2013. Talk Handout. CGSW 28. Universität Leipzig. 

The goal of this talk is to argue that certain non-local anaphoric dependencies (NLA) in Icelandic and potentially also Norwegian and Dutch, may receive a unified analysis within a formal model where mental/spatio-temporal perspective is syntactically represented.  Such a model is superior to one where a proper subset of supposedly “well-behaved” NLAs receive a structural treatment while the more problematic ones (involving non- c-commanding antecedents, logophora and the like) are analyzed as purely pragmatic, with no structural component, given the empirical similarities between the two.  I will show, furthermore, that the structural instantiation of perspective is independently supported by empirical evidence from verbal agreement paradigms in a completely different language –- namely Tamil, a non Indo-European language of the Dravidian family. 

2012. Doctoral Dissertation. University of Tromsø and University of Stuttgart.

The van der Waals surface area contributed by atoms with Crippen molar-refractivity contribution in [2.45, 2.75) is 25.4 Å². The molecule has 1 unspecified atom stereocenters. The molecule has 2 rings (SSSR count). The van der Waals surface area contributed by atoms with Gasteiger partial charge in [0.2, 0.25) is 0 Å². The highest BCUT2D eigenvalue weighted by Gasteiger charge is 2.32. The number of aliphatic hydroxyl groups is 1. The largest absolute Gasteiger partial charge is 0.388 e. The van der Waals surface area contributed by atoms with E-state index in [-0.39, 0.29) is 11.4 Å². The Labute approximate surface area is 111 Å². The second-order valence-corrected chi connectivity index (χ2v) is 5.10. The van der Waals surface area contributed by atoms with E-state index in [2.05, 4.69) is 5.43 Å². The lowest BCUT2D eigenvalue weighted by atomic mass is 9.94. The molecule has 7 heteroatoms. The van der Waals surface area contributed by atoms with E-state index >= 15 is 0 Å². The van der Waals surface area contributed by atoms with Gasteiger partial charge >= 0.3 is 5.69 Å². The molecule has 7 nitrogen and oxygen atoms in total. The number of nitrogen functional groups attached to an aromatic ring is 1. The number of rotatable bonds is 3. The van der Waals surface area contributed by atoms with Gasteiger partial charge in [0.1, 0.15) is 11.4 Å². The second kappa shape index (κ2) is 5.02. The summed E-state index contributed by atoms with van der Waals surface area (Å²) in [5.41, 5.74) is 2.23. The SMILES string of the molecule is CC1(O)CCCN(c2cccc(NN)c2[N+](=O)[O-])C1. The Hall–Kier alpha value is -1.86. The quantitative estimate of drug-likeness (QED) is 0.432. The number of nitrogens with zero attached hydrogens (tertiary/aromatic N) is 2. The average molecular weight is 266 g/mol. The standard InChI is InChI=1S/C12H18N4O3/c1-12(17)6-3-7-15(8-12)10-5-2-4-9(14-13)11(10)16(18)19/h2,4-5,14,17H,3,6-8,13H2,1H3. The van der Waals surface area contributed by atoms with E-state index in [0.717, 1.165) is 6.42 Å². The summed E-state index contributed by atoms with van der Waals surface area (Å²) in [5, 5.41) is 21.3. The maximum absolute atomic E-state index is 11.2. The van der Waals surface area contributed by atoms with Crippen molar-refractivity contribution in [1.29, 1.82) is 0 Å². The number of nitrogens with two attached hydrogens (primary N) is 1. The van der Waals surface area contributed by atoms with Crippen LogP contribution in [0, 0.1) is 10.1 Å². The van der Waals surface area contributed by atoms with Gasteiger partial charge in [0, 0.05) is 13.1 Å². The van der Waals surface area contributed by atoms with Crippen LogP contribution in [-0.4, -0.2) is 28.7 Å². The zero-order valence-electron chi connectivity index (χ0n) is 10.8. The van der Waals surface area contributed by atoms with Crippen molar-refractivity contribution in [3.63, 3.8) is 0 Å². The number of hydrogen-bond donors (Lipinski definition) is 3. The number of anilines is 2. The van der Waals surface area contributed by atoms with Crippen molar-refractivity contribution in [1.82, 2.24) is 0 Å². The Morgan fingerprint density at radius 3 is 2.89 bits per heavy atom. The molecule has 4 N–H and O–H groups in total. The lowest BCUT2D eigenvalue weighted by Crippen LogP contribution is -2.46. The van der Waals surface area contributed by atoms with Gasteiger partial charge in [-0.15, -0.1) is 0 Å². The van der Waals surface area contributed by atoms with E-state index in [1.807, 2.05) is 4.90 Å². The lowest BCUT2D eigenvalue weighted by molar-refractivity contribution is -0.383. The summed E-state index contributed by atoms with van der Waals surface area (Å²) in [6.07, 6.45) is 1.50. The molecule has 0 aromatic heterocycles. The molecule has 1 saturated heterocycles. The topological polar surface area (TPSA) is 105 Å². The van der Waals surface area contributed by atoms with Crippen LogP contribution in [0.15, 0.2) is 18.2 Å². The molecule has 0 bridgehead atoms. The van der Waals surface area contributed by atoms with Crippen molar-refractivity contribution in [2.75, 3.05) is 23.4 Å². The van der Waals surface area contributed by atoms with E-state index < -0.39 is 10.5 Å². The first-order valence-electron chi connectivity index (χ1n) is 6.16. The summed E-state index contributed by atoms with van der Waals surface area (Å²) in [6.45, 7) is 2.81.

It is well known that referentially defective nominals fall into two broad categories: pro-forms whose reference seems structurally constrained (local anaphors, OC PRO) and those which are discourse-pragmatically conditioned (logophors, deictic pronouns, indexicals). Nevertheless, a strict binary distinction cannot be maintained because most actually straddle the syntax-discourse divide: e.g. deictic pronouns can be variable-bound, indexicals may be “shifted” under certain intensional operators, and logophors and long-distance anaphors often look and behave alike. The central thesis of this dissertation is that a proper subset of pro- forms can receive a unified analysis under an enriched grammatical model that posits the syntactic representation of mental and/or spatio-temporal perspective. To this end, I present novel evidence from verbal agreement triggered under anaphora to show that even so-called “logophoric” reference involves an indelible syntactic core. I propose that perspective is featurally represented on a silent pronominal operator in the specifier of a Perspectival phrase (PerspP) at the phasal-edge of certain CPs, PPs, DPs, and AspPs and may be exploited to yield a unified account of anaphora and agreement patterns triggered under it. Anaphora involves two distinct dependencies: an Agree relationship between the anaphor and the operator in the [Spec, PerspP] of its minimal phase, which is the equivalent of syntactic binding, and a conceptual relationship between the antecedent and this operator, which is the equivalent of non-obligatory control. Thus, all binding is local and syntactic; all antecedence is non-local and (primarily) non-syntactic. I also illustrate that perspective must be kept conceptually and structurally distinct from the Kaplanian utterance context and the intensional “context” responsible for indexical shift. The main language of investigation is the Dravidian language Tamil but crosslinguistic comparisons are made with: Abe, Aghem, Amharic, Czech, Donna SO, Dutch, English, French, German, Greek, Icelandic, Italian, Japanese, Kannada, Korean, Malayalam, Mupun, Navajo, North Sami, Norwegian, Romanian, Russian, Slave, Swahili, Telugu, Uyghur, and Zazaki. The Tamil judgments are bolstered by the results of an online survey conducted among 38 native speakers around the world.